Recent News and Reports on China
by Marc Lerner
Several recent reports and articles have come out regarding the economy of China. The first of these is by Michael Pettis, one of the best commentators who analyzes China. Pettis argues that the recently-announced reforms in China, if implemented successfully (a big if, given the difficulty of challenging the political status quo in China) will inevitably slow growth in China as the country transitions from a massive and wasteful investment boom to a consumption-led growth model that will allow the household sector to consume more of the country’s production. This contrasts with the mainstream view, which holds that such reforms will boost productivity and keep growth at its current highs of 7-8%. Pettis argues that there are three reasons why this is the case: the investment-led growth has been fuelled by “tremendous” credit expansion, and as the reforms bring on deleveraging it will necessarily decrease demand; Chinese banks have to recognize bad debts one way or another and as the misallocated and uneconomical investments are brought to light this process will act as a drag on economic growth; and a reversal of the current growth model will necessarily slow growth rates as imbalances such as excess manufacturing capacity brought on by the boom have to be dealt with. Pettis concludes by saying that if growth does not slow over the coming months and years, this simply must mean that China has not implemented the necessary reforms, and is continuing down the same path of credit-fueled investment.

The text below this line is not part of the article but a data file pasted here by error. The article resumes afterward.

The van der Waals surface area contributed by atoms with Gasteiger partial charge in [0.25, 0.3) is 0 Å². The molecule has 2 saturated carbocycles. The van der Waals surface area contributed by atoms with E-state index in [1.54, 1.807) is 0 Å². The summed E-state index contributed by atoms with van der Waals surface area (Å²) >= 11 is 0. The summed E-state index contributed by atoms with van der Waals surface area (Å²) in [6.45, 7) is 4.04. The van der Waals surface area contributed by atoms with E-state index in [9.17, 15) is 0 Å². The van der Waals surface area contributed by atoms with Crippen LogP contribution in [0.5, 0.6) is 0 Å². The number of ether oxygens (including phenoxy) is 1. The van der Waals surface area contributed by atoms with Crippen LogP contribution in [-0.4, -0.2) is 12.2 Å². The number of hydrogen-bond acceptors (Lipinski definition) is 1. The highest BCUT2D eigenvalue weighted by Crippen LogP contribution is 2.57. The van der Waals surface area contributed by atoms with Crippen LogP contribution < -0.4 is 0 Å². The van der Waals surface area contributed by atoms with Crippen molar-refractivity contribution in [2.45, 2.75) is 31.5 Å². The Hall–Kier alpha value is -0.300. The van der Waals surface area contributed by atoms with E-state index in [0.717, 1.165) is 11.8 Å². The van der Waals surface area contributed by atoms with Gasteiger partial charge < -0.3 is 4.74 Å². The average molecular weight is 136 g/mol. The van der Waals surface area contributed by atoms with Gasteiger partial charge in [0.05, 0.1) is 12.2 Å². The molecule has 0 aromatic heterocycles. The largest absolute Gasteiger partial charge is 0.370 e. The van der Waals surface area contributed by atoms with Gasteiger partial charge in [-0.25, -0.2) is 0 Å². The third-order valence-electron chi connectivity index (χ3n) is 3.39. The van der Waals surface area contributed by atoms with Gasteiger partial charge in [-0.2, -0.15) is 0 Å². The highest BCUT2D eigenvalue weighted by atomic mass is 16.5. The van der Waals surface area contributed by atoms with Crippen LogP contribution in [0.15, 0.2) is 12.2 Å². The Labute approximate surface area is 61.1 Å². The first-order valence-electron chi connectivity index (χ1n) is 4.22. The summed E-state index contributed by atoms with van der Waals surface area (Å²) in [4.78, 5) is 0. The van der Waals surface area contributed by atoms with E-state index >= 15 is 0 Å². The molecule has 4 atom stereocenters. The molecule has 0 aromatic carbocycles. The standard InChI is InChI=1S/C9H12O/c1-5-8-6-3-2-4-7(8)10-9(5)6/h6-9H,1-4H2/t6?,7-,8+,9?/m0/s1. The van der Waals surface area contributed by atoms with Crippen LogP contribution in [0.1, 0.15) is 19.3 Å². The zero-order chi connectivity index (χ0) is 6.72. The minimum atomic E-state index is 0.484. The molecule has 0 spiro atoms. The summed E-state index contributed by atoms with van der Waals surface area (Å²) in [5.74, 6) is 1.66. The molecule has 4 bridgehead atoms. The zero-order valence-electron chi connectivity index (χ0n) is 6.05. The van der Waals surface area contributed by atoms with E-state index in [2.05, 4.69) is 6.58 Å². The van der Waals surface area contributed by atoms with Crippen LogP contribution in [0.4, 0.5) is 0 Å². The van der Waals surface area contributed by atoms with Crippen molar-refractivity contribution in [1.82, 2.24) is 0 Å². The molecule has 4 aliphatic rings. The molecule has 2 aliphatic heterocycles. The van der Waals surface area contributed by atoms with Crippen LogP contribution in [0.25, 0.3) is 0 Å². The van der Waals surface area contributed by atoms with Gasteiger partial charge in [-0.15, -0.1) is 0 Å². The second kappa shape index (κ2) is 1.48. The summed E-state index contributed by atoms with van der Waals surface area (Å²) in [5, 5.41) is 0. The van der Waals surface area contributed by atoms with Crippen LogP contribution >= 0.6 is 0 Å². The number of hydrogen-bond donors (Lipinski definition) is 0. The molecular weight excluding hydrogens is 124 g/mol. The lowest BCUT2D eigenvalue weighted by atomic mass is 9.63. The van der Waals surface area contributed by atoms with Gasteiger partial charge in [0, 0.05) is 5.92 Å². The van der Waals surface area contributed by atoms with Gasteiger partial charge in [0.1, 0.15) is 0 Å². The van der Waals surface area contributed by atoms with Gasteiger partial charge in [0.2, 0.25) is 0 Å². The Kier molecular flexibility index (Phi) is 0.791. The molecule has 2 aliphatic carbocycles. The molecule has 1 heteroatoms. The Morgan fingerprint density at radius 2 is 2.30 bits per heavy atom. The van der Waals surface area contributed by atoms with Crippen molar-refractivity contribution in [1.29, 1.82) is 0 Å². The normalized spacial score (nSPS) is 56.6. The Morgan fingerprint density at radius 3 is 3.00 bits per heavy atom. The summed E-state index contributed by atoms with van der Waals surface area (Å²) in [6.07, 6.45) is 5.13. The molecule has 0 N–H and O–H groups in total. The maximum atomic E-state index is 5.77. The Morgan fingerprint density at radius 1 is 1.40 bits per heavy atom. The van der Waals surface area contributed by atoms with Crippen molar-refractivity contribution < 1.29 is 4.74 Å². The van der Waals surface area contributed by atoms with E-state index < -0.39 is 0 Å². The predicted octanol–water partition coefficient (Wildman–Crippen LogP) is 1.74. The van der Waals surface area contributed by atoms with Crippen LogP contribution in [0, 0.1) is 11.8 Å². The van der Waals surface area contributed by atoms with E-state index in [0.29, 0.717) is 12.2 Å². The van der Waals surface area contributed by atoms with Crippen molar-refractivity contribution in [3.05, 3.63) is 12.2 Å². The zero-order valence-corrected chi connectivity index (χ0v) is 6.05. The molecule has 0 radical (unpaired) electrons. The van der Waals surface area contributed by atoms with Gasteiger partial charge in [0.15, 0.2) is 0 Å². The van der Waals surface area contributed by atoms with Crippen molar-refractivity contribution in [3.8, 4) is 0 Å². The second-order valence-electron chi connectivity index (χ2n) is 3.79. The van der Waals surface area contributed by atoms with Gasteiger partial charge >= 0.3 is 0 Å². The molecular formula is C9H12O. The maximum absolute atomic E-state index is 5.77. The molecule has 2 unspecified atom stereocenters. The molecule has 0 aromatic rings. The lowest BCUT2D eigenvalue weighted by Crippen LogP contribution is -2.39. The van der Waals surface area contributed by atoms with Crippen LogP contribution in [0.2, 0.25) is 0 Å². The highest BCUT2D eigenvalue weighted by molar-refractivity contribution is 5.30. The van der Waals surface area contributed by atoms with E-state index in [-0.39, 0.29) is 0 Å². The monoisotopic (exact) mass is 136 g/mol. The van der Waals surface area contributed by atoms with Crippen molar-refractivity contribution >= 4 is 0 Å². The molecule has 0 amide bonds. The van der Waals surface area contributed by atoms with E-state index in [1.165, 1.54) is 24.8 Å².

Along a similar theme, famous investor George Soros wrote in an essay on the world’s economic challenges that China is the major uncertainty facing the world today, and that there is an “unresolved self-contradiction in China’s current policies: restarting the furnaces also reignites exponential debt growth, which cannot be sustained for much longer than a couple of years.” All these problems seem to finally be catching up with China: recent manufacturing data, for example, has disappointed. Whether this is the beginning of the end for the Chinese credit boom or whether they will continue to leverage and build more we cannot be sure of, but it is certainly a symptom of the underlying problems.